Books and publications
“For you the war is over” is the title of Ian Mather’s phenomenally successful book about his time being banged up as a spy by the Argies during the Falklands War.
This is his account of how he survived torture and starvation in Ushuaia Prison, Tierra Del Fuego – the most southerly prison in the world!
In 1982 Ian Mather, who was the Defence Correspondent of The Observer, was arrested and charged with espionage, and locked up. It reveals how journalists are put in peril when governments blur the borderline between legitimate reporting and the murky world of espionage.
To purchase your copy of Ian’s fascinating story, and the moment when Margaret, his wife, who hadrung the prison, was simply told “Libertad”, email firstname.lastname@example.org
Des Wilson (columnist 1970-74) has had his memoirs published by Quartet. Entitled “Memoirs of a minor public figure” they include three chapters on his experiences at the Observer.
The book by Robert Chesshyre, first published as ‘The Return of a Native Reporter’ and extensively serialised in The Observer, is republished this month (June 2012) under the title ‘When the Iron Lady Ruled Britain’.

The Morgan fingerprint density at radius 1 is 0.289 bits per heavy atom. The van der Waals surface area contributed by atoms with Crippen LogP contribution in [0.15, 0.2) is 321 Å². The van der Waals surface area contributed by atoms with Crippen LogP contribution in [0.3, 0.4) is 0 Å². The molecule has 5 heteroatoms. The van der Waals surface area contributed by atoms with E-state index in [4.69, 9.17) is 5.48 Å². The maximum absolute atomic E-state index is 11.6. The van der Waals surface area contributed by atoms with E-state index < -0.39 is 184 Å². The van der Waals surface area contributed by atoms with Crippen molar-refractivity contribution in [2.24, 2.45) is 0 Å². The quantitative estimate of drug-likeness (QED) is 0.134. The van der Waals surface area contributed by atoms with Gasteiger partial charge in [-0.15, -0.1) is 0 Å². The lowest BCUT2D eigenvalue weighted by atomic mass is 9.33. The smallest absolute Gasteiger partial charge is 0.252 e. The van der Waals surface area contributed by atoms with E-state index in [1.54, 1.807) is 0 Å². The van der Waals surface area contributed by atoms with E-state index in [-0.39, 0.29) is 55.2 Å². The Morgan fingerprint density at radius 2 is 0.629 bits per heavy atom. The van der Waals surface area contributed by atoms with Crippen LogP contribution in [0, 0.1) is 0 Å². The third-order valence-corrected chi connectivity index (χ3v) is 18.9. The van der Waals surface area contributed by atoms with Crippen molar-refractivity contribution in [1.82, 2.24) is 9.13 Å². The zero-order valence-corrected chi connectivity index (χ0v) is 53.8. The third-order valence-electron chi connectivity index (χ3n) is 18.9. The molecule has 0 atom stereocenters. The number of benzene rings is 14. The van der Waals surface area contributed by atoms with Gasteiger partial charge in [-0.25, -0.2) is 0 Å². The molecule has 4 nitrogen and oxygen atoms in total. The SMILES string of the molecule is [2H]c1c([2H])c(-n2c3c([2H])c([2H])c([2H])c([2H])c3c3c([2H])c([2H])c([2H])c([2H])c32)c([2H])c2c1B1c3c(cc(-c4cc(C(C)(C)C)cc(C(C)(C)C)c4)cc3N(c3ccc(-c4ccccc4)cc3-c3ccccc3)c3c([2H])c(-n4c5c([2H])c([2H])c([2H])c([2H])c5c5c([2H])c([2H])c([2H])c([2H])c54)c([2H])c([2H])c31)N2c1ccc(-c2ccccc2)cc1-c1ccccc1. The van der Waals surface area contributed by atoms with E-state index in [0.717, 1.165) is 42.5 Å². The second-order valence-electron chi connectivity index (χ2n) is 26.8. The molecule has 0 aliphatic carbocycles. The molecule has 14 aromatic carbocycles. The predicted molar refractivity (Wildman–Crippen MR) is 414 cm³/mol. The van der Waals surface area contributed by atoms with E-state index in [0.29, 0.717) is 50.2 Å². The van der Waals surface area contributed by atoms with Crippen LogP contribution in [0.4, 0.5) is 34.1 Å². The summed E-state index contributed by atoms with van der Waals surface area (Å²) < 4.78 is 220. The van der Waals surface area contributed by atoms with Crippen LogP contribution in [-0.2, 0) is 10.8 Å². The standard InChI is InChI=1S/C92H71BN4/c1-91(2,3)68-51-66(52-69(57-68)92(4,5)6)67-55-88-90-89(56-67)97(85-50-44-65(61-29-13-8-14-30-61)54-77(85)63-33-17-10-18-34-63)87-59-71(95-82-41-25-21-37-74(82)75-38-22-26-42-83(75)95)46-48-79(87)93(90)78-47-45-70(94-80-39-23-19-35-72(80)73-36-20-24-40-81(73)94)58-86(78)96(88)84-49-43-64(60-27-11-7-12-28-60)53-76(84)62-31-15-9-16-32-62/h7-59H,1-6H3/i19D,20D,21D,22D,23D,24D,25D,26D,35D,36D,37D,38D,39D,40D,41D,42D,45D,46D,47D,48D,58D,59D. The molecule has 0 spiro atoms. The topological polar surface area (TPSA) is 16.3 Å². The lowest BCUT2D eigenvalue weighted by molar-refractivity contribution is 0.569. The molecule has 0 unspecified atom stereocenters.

The book attracted much attention with extensive (and complimentary) reviews on both sides of the Atlantic. Among those who praised it were Christopher Hitchens, William Boyd, Beryl Bainbridge and Hanif Kureishi, who said it was a ‘must’ read for all members of the cabinet. It is being republished by Alma Books (and as an eBook).
Mrs T is clearly not going to be with us much longer, and there will shortly be a splurge of re-assessments. The strength of ‘Iron Lady’ is that it is contemporary reporting, what it was really like in Thatcher’s Britain, written from the various front lines of British life when the Iron Lady ruled the roost. Bob has written a 4,000-word new Foreward, which draws the comparisons between the Thatcher era and today.
What is extraordinary is that, almost everything written then about Britain could be written today. ‘Big Bang’ had just happened and there was concern about City bonuses and the distortion to income differentials caused by gross salaries; the rich were getting richer in a hurry, and the poor poorer; unemployment stood at three million, as it does today; we were squandering the North Sea oil revenue – ‘pissing it against the wall’ as Aberdonian bumper stickers had it; there was widespread concern about state education; manufacturing was collapsing; the fast widening north/south divide, accelerated by a crazy house market, was causing frustration and bitterness north of the Trent; many inner cities had become ‘no go’ areas; and some post-war new towns had already failed.
Then (as now) Thatcher split the country: I met people (mainly in the north) who would have happily seen her dead, and others (mainly in the south) who saw her as a latter-day saint. The strength of this book (and why it is being republished) is that it is authentic reporting, rather than reassessment, from the time when Mrs T was in her pomp.
‘Iron Lady’ is available from bookshops, from Alma the publishers, and via Amazon.